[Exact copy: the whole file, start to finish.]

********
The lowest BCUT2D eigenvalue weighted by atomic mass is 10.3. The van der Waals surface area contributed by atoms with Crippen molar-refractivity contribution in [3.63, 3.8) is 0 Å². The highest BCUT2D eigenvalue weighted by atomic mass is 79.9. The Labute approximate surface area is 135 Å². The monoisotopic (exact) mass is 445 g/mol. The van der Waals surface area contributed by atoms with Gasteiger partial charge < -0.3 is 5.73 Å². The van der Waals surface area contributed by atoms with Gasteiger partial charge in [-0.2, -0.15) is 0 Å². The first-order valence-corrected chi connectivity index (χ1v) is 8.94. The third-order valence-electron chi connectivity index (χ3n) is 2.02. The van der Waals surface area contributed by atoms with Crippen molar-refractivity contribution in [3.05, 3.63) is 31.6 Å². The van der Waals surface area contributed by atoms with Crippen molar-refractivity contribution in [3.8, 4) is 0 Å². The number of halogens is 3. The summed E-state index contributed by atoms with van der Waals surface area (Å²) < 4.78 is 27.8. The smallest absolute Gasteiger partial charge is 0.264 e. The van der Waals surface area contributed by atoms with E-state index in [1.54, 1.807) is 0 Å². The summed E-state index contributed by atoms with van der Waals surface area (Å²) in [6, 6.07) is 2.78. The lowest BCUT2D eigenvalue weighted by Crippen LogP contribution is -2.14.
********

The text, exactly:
The lowest BCUT2D eigenvalue weighted by atomic mass is 10.3. The van der Waals surface area contributed by atoms with Crippen molar-refractivity contribution in [3.63, 3.8) is 0 Å². The highest BCUT2D eigenvalue weighted by atomic mass is 79.9. The Labute approximate surface area is 135 Å². The monoisotopic (exact) mass is 445 g/mol. The van der Waals surface area contributed by atoms with Gasteiger partial charge < -0.3 is 5.73 Å². The van der Waals surface area contributed by atoms with Gasteiger partial charge in [-0.2, -0.15) is 0 Å². The first-order valence-corrected chi connectivity index (χ1v) is 8.94. The third-order valence-electron chi connectivity index (χ3n) is 2.02. The van der Waals surface area contributed by atoms with Crippen molar-refractivity contribution in [3.05, 3.63) is 31.6 Å². The van der Waals surface area contributed by atoms with Crippen molar-refractivity contribution in [3.8, 4) is 0 Å². The number of halogens is 3. The summed E-state index contributed by atoms with van der Waals surface area (Å²) < 4.78 is 27.8. The smallest absolute Gasteiger partial charge is 0.264 e. The van der Waals surface area contributed by atoms with E-state index in [1.54, 1.807) is 0 Å². The summed E-state index contributed by atoms with van der Waals surface area (Å²) in [6, 6.07) is 2.78. The lowest BCUT2D eigenvalue weighted by Crippen LogP contribution is -2.14.